This is a guest article from Tony Jeary, the author of Strategic Acceleration: Succeed at the Speed of Life. I think it is very interesting and informative. Hope you can benefit from it as well. I am reading his book and will review it soon.
Anyone interested in getting better results, becoming more productive and ultimately more successful should probably take an honest look at the problem of procrastination. Most people think procrastination is just an issue that involves putting things off that can be done later without much of a penalty. That idea just scratches the surface of the procrastination issue and is indicative of the denial people have about it. Truthfully, procrastination is like an addiction because it is the symptom of a thinking problem and like any other addiction, its difficult to break! The reality is this: Nothing marginalizes results more than procrastination because being productive and getting superior results is about completing tasks and projects in reduced time frames.
Obviously, if you can get more work done in less time, you will see results much faster. We are all guilty of procrastination to some extent, and there are two kinds:
1. Positive Procrastination. This is when you legitimately need some “mental percolation” time to gather your thoughts and get clear on what you need to do.
2. Negative Procrastination. This is based on some pretty flimsy excuses to avoid doing something, which will ultimately affect your results in negative ways.
Whereas Positive Procrastination can be beneficial, Negative Procrastination is something you need to overcome in order to be more effective and finish things faster. You can’t produce results until you start doing something. If you do nothing, that is exactly what you will get — nothing!
If you want to accelerate results, there is no room in your life or your business for Negative Procrastination. Show me a person who consistently gets less than stellar results, and I’ll show you a person who procrastinates. However, they probably won’t think of themselves as procrastinators because they have lots of seemingly good reasons for not doing things TODAY.
You may find some of the following statements familiar. You have probably either heard them from other people, or you may have even believed one or more of them yourself. If you feel a personal kinship with these statements, I suggest that you give serious thought to the possibility that there might be a touch of procrastination in your own life. Consider the following statements:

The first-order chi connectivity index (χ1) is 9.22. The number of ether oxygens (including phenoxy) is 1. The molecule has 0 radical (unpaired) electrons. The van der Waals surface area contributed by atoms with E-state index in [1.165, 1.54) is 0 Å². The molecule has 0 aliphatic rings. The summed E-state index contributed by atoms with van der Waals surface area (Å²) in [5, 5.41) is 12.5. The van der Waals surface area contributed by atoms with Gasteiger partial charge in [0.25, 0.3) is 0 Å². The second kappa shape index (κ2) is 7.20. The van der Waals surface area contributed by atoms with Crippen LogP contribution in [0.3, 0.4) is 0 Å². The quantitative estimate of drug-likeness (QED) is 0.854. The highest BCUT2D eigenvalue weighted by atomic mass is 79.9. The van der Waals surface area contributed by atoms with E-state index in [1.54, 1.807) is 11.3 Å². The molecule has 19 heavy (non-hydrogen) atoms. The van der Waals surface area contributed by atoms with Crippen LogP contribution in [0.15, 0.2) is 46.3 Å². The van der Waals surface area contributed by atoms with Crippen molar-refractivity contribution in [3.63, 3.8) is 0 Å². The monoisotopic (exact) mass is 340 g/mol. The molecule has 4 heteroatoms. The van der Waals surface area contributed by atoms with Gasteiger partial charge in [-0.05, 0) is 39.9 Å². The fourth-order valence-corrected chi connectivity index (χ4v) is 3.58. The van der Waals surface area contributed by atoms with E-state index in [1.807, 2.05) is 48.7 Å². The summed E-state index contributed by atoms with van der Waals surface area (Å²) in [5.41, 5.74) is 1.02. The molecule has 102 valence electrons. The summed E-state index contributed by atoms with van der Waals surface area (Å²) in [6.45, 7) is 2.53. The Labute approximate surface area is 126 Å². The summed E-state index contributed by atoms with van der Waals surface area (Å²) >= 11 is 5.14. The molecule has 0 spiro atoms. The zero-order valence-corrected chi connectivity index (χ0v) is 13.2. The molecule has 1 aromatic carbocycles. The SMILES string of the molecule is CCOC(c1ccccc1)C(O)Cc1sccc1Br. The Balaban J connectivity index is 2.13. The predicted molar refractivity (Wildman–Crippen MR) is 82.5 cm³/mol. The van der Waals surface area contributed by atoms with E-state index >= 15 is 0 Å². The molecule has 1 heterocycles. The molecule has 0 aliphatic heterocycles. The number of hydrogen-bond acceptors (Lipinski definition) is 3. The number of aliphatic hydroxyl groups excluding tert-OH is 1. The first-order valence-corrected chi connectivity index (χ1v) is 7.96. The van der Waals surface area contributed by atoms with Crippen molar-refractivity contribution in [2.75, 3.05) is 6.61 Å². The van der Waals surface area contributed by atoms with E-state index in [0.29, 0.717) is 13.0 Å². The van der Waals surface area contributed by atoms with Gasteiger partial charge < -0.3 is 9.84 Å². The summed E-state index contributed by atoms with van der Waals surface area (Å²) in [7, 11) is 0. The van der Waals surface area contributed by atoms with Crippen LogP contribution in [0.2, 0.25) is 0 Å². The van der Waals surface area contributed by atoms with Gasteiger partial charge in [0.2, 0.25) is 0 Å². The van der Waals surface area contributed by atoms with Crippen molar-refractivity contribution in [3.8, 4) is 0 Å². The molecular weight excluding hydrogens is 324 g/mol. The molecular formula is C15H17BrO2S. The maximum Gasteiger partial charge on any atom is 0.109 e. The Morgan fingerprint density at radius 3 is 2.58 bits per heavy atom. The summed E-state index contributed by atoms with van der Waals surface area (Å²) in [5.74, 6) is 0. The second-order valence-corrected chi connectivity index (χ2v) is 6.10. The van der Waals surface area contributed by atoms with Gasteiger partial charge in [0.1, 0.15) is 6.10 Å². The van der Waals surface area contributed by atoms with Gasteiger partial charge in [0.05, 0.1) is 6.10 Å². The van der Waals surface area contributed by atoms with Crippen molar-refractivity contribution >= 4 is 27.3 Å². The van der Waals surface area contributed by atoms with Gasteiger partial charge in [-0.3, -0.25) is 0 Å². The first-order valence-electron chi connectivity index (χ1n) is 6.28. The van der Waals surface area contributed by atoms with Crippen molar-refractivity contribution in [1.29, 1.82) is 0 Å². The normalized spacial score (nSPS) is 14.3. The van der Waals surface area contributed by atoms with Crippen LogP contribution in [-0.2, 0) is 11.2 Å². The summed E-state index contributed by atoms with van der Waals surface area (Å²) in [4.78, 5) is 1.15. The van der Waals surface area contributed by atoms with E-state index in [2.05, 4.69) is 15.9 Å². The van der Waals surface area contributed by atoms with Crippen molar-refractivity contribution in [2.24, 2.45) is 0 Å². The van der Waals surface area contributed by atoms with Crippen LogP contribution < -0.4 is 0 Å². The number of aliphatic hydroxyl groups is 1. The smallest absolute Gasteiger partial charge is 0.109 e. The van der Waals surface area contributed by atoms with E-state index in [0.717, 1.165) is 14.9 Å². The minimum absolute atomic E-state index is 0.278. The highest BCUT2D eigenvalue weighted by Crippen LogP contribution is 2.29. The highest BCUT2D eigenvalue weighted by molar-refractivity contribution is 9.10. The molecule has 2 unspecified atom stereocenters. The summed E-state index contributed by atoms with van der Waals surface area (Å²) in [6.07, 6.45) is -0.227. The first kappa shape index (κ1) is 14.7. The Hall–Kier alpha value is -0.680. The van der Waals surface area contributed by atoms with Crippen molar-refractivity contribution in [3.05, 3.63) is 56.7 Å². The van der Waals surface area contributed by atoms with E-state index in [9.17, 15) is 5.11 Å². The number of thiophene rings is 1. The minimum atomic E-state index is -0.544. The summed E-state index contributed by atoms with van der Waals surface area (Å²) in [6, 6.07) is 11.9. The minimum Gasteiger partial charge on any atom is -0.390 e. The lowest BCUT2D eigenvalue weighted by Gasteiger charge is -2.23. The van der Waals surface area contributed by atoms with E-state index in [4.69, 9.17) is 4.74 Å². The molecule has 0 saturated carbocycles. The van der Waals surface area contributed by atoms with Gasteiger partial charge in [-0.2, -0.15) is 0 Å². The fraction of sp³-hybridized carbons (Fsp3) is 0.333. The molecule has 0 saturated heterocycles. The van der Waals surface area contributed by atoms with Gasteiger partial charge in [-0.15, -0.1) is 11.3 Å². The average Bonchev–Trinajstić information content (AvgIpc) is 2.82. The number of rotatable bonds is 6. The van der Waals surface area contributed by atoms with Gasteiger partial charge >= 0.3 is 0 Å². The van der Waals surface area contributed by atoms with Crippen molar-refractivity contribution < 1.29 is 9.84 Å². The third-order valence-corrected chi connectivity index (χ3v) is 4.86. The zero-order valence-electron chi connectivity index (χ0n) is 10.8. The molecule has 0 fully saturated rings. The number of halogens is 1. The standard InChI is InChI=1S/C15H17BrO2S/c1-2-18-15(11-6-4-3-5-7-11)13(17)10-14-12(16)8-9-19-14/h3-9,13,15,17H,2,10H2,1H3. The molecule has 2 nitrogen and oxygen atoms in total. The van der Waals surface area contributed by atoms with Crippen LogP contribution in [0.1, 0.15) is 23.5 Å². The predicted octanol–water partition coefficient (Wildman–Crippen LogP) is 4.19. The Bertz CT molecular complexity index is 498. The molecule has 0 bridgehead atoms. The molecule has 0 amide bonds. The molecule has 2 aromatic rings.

1. “I can do it tomorrow.” This may be the most popular and frequently used justification for procrastination. The reason it’s so popular is because tomorrow sounds so close to today. Waiting until tomorrow just doesn’t seem like that big a deal. Just waiting one more day won’t upset too many people, and there are surely many good reasons that can be created to justify the delay.
2. “I don’t have everything I need, so I’ll wait.” This is a very popular statement used to justify inaction and waiting. It is most often an excuse that salespeople use to avoid making telephone calls to prospects. The truth is that you can always take some kind of action, regardless of the list of the things you think you need before you can start. All you have to do is be honest about it and look for what is possible to do today. Do not wait until you have everything you think you need before you start doing things.
3. “I can’t do it perfectly, so I’ll wait.” This excuse doesn’t make much sense if you ask yourself the question: Can we ever do anything perfectly? I think not. How do you feel about this statement? Do you feel as though you have to be able to perform perfectly before you can be willing to act? If you do have this attitude, you are in serious trouble, because you will NEVER be able to do anything perfectly.
4. “I don’t have time right now.” Why and how do we get the idea that we have to be able to finish something before we can work on it? Let me use a book-writing example to show you what I mean by this. A non-fiction book is a collection of chapters. Each chapter is a collection of ideas about a specific topic. Each idea may have many sub-points. When I begin a book project, how many books would I complete if I believed I had to finish the entire book in one, continuous work session? The answer is that I would never complete any book project if I believed this was necessary. The correct approach is to do what you can, when you can!
5. “Someone else can do it better.” This excuse is a silent one that people make to themselves privately. Some authors and psychologists say that procrastination is rooted in the fear of success. I’m not a psychologist, but I think it’s more likely people fear failure more than they fear success. Let’s face it — people don’t want to look bad, and they are hesitant to put themselves in position where they might fail. Procrastination is a tool that many people use because they falsely believe it will save them from failure. The truth is that procrastination usually guarantees failure.
Procrastination may be many things, but mostly it’s a bad habit. Someone once said, “Repetition strengthens and confirms.” Simply put, this means that the more you do something, the easier it gets! I believe people learn how to procrastinate over a long period of time, and the more they do it, the easier it becomes. So, if you want better results and greater success, take a look at the issue of procrastination in your life. Sit down today and make a list of all the things you need to do that you have not completed. How many are the result of procrastination? You might be surprised.
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